Weeden’s Purves: Consider Shorting Small-Cap Stocks to Play Market Decline

Tuesday, 23 Oct 2012 11:30 AM

By Dan Weil

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The stock market will likely drop 3 to 4 percent over the next few weeks, and the best way to play that move is by shorting small-cap stocks, says Michael Purves, chief global strategist at Weeden & Co. brokerage.

Given the recent news of slumping corporate earnings and slowing global economic growth, "the near-term risk is definitely to the downside" for stocks, Purves tells Yahoo. “People would be well served to be hedged going into the election."

And why does Purves prefer shorting small caps as opposed to large caps?

Editor's Note: Economist Unapologetically Calls Out Bernanke, Obama for Mishandling Economy. See What They Did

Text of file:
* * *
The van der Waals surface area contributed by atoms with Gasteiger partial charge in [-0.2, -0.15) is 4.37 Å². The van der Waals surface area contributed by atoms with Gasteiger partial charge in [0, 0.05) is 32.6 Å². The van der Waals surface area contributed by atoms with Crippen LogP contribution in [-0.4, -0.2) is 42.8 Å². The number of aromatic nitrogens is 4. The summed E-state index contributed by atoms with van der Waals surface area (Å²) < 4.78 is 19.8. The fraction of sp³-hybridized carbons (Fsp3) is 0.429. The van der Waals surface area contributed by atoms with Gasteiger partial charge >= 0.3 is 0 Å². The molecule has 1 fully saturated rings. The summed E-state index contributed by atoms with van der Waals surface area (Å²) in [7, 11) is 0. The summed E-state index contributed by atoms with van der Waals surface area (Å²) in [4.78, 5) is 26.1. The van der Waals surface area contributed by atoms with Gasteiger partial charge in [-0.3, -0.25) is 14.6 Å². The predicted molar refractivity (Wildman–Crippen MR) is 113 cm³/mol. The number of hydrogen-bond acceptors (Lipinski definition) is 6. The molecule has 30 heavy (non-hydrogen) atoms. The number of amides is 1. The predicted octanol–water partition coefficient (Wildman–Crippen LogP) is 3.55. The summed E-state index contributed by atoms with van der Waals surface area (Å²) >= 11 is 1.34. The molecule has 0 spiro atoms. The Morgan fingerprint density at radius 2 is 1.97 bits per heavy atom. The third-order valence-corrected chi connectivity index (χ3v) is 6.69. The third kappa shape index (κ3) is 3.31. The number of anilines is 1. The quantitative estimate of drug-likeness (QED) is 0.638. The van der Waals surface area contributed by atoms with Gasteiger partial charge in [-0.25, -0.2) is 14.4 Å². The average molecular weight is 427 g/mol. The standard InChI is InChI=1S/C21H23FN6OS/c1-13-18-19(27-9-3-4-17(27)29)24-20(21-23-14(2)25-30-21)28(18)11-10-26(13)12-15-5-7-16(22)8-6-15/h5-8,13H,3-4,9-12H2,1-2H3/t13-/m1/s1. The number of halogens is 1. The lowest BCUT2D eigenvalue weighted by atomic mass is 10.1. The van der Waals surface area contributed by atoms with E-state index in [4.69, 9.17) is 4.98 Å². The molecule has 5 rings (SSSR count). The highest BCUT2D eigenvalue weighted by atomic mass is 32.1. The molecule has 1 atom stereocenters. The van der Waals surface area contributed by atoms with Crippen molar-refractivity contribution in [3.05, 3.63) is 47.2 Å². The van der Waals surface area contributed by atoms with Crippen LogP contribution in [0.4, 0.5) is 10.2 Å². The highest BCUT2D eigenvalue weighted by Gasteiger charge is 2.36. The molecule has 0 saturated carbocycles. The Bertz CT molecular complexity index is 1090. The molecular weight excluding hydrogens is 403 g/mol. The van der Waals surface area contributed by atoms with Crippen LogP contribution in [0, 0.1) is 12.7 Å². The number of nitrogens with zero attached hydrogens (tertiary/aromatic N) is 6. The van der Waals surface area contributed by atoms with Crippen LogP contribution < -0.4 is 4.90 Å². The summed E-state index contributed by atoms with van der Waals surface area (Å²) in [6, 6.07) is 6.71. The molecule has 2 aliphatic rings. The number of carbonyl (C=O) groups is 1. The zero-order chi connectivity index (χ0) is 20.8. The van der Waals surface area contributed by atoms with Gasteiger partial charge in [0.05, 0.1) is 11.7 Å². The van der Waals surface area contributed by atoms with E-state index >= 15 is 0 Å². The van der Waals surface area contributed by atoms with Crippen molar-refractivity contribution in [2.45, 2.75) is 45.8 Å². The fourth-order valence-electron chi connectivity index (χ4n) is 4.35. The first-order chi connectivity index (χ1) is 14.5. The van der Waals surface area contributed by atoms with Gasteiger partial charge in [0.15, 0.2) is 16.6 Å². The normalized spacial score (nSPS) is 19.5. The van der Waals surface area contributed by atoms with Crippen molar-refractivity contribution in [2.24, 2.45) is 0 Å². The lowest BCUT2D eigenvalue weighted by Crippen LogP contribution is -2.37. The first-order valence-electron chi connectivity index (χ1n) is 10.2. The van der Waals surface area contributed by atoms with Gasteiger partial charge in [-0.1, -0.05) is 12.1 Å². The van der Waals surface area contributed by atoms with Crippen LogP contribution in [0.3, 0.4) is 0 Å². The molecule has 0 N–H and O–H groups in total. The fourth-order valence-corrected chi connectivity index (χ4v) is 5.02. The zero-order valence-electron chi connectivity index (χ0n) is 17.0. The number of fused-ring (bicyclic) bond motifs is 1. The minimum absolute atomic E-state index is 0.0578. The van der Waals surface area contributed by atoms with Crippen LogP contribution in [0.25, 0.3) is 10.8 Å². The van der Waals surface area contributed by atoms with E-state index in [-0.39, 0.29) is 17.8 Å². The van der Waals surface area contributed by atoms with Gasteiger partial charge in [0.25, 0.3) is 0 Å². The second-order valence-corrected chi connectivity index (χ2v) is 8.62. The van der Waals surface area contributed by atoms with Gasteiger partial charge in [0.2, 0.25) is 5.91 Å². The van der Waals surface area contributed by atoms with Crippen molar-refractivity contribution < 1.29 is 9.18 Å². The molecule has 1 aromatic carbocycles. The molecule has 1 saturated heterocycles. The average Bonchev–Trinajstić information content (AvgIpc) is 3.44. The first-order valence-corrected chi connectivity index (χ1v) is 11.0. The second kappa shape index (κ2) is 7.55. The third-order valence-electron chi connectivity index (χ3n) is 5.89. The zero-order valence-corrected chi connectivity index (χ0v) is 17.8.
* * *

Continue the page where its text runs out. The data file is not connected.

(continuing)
"In my mind the S&P 500 is not as good a hedging vehicle because of its ‘high-fortress’ companies, with strong balance sheets and strong dividends, that act as sort of quasi-bonds," he says.

Purves recommends using options on the iShares Russell 2000 Index Fund (IWM) to short small-cap stocks.

That strategy is a lot cheaper and less risky than shorting the stocks themselves. For example, you could buy a put option on the fund.

Many experts view both stocks and bonds as headed for declines. "Equities and bonds in America are seriously overvalued," Andrew Smithers, chairman of financial consultancy Smithers & Co, tells The Wall Street Journal.

Given various valuation measures that support Smithers’ point, Journal columnist Brett Arends even suggests that now might be the time to deploy what many financial advisers consider the ultimate no-no: market timing.

Editor's Note: Economist Unapologetically Calls Out Bernanke, Obama for Mishandling Economy. See What They Did

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